Saturday, January 11, 2020


I am reading Falter, by Bill McKibben, at exactly the right time: right after Hope in the Dark and Men Explain Things to Me, both by Rebecca Solnit, who mentions him, as they are active together in trying to save the world...and, I hope, in time to save the world.

McKibben's subtitle, Has the Human Game Begun to Play Itself Out?, is an important question, and might mean there isn't time, but, like Solnit, he approaches the complexity of climate change with great hope and as a realist, not an optimist or a pessimist. So I hope to learn a lot.

I am reading it on a Slattern Day (in the blog), after doing a lot of housework these past few days, post-holiday. My daughter and her boyfriend left last weekend, and my son left on Tuesday, and I took down the Christmas tree the very next day. A bit of a sentimental slattern, I should confess that this was the same Christmas tree that was up and decorated since the previous Christmas. It was my hope in the dark all last year. No doubt I will do a bit more housework yet today, rousing myself from rest and reading, because it's still there to do. It has occurred to me that I should wear kneepads for cleaning the toilets. TMI?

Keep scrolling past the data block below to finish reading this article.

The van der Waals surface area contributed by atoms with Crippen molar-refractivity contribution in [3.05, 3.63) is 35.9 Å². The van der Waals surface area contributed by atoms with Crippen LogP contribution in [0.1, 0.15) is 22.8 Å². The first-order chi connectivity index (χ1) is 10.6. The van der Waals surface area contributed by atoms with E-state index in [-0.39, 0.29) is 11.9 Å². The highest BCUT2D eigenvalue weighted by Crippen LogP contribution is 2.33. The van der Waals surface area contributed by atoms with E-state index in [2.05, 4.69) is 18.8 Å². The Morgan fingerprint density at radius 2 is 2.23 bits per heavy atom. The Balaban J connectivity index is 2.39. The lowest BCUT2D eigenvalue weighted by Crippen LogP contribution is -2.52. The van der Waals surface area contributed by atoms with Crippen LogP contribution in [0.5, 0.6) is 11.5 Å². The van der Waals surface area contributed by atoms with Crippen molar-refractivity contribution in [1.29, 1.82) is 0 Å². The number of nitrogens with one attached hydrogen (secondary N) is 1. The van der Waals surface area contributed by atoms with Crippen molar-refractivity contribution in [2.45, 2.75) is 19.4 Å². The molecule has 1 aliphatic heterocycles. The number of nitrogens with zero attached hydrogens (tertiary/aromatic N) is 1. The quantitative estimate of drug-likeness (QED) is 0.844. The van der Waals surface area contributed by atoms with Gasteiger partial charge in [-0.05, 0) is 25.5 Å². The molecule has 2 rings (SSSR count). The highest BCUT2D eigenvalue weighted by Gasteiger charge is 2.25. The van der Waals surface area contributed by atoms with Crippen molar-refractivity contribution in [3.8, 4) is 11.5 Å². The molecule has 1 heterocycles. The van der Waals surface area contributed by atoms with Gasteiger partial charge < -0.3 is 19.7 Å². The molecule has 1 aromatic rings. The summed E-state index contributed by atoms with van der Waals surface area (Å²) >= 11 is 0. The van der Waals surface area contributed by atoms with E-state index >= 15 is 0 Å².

I just finished reading No Crybabies Allowed, a delightful memoir of the first 12 years of her life by Terri Ryburn. I'm in a writing group with Terri and went to her book release reading on December 29 at Ryburn Place, her shop in the restored Sprague Super Service, along the 1926 configuration of Route 66. She also wrote a book about Route 66! Her memoir is in vignette style, and I have heard her read or tell excerpts from it before, and she is a stand-up comedian, so there's a lot of humor here, and poignancy. This volume ends in Oregon with a sneak preview of Volume 2. You can get it at her shop or on Amazon.

My fingerprints are faltering. My work with paper, plastic sleeves, booktape, and glue-dissolving cleansers--plus, probably, age and dryness--is apparently rubbing them off. This poses a wee bit of a problem as we set up my new phone to recognize my faltering fingerprint! My son tells me my brother has the same problem because he is a lawyer, and lawyers handle lots of paper. Who gnu?!

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